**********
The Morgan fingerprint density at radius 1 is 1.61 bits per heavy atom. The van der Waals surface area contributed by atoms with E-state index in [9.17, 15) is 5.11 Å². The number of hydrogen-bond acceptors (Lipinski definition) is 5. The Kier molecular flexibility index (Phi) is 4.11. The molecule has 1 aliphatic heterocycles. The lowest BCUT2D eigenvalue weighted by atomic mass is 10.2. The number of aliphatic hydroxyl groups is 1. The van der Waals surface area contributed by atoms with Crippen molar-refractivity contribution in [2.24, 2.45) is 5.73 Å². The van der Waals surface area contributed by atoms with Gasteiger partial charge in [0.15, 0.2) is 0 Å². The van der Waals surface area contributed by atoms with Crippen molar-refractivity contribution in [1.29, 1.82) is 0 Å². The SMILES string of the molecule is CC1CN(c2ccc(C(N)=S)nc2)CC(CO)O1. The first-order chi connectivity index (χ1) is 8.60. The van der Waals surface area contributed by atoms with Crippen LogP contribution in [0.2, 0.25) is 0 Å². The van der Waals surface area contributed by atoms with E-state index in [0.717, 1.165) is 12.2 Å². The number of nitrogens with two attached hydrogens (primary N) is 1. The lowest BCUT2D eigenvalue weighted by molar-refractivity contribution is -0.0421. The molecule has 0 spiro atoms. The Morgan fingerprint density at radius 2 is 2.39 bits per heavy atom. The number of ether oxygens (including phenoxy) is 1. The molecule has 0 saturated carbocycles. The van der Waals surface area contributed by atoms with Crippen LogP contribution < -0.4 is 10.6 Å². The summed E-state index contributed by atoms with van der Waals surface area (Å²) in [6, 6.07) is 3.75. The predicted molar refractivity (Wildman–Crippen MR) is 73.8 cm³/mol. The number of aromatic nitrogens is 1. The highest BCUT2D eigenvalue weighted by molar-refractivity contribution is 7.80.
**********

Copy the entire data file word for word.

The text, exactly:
The Morgan fingerprint density at radius 1 is 1.61 bits per heavy atom. The van der Waals surface area contributed by atoms with E-state index in [9.17, 15) is 5.11 Å². The number of hydrogen-bond acceptors (Lipinski definition) is 5. The Kier molecular flexibility index (Phi) is 4.11. The molecule has 1 aliphatic heterocycles. The lowest BCUT2D eigenvalue weighted by atomic mass is 10.2. The number of aliphatic hydroxyl groups is 1. The van der Waals surface area contributed by atoms with Crippen molar-refractivity contribution in [2.24, 2.45) is 5.73 Å². The van der Waals surface area contributed by atoms with Gasteiger partial charge in [0.15, 0.2) is 0 Å². The van der Waals surface area contributed by atoms with Crippen molar-refractivity contribution in [1.29, 1.82) is 0 Å². The SMILES string of the molecule is CC1CN(c2ccc(C(N)=S)nc2)CC(CO)O1. The first-order chi connectivity index (χ1) is 8.60. The van der Waals surface area contributed by atoms with Crippen LogP contribution in [0.2, 0.25) is 0 Å². The van der Waals surface area contributed by atoms with E-state index in [0.717, 1.165) is 12.2 Å². The number of nitrogens with two attached hydrogens (primary N) is 1. The lowest BCUT2D eigenvalue weighted by molar-refractivity contribution is -0.0421. The molecule has 0 spiro atoms. The Morgan fingerprint density at radius 2 is 2.39 bits per heavy atom. The number of ether oxygens (including phenoxy) is 1. The molecule has 0 saturated carbocycles. The van der Waals surface area contributed by atoms with Crippen LogP contribution < -0.4 is 10.6 Å². The summed E-state index contributed by atoms with van der Waals surface area (Å²) in [6, 6.07) is 3.75. The predicted molar refractivity (Wildman–Crippen MR) is 73.8 cm³/mol. The number of aromatic nitrogens is 1. The highest BCUT2D eigenvalue weighted by molar-refractivity contribution is 7.80.